This current pandemic is a crisis of global proportions with the potential to totally devastate sectors of the developing world. It will require a concerted, cooperative approach, with a new, holistic vision towards the whole international community so as to avoid a massive humanitarian tragedy. It is already a crisis across the globe, and every nation is striving to salvage the level of social and economic attainment that existed pre-Covid-19. If the whole globe cannot restabilize, the developed world will also suffer from a significant kickback from the less developed nations if they fail to restabilize.

It sounds a message of doom and gloom, but human beings are very resourceful, creative and innovative. Everyone just needs to focus their mind on global unity.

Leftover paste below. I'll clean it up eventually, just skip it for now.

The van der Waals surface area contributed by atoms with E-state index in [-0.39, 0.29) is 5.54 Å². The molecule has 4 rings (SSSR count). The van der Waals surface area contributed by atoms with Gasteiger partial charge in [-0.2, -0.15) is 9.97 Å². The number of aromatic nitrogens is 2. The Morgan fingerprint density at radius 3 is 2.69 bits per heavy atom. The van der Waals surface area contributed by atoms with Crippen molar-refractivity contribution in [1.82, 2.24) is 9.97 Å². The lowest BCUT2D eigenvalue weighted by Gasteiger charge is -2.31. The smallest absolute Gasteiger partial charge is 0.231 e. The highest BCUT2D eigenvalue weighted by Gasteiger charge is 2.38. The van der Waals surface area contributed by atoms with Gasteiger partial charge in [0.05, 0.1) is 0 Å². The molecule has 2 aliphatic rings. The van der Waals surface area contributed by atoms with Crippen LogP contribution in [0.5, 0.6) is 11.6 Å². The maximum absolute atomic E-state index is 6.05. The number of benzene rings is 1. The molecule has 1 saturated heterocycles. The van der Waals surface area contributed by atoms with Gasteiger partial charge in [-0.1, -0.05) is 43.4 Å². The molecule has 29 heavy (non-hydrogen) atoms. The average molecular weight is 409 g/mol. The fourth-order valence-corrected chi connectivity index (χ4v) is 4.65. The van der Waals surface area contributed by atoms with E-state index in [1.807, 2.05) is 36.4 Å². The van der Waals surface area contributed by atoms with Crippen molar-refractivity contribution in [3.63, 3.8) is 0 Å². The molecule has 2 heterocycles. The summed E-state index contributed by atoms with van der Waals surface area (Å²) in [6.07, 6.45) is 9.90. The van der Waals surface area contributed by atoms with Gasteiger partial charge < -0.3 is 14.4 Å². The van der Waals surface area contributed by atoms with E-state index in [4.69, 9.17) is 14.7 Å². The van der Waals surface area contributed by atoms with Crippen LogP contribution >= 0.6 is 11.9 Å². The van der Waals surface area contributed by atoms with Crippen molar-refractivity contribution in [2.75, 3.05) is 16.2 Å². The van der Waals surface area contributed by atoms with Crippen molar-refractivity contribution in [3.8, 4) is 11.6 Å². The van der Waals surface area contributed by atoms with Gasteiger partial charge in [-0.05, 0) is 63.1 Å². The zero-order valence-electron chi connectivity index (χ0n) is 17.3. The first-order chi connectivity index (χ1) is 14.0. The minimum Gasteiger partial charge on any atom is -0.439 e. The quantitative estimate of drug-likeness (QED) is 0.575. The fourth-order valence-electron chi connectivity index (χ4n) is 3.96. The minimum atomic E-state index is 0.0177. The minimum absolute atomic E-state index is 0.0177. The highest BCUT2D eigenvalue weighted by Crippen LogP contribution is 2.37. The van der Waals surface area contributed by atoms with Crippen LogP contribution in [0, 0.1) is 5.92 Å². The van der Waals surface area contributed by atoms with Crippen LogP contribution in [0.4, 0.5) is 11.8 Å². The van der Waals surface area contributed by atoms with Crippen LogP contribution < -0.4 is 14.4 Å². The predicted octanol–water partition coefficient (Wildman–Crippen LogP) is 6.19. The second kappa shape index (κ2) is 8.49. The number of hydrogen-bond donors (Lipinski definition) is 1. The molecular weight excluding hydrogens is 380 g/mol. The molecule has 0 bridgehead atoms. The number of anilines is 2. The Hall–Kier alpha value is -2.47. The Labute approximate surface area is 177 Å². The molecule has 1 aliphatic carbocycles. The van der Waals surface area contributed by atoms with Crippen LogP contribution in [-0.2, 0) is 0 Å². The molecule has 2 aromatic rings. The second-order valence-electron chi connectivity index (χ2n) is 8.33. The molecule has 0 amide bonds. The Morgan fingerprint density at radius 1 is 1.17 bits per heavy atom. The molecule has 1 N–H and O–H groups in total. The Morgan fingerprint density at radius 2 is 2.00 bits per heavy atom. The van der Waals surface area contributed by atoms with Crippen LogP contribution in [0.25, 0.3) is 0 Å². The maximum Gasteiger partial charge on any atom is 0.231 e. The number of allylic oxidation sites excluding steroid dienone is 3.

About Claire Cosgrove

Dr Claire Cosgrove, Ph.D., is an independent Environmental Scientist and Educator. Looking to establish a consultancy company: “Cultural Awareness, Environmental Mindfulness”. Formerly a Professor of Environmental Sciences in the College of Engineering at AMA International University, Salmabad, Kingdom of Bahrain. Before moving to the Middle East in 2009, Dr Claire was a Research Scientist based in the USA at the University of Virginia, Charlottesville and at Georgia Institiute of Technology in Atlanta, Georgia. Dr Cosgrove has lived and worked in a number of countries such as South Africa, USA, New Zealand and the Middle East. Her research work has covered air pollution, weather modification /cloud seeding, rainfall modelling and simulation and flood forecasting, to name a few areas of interest.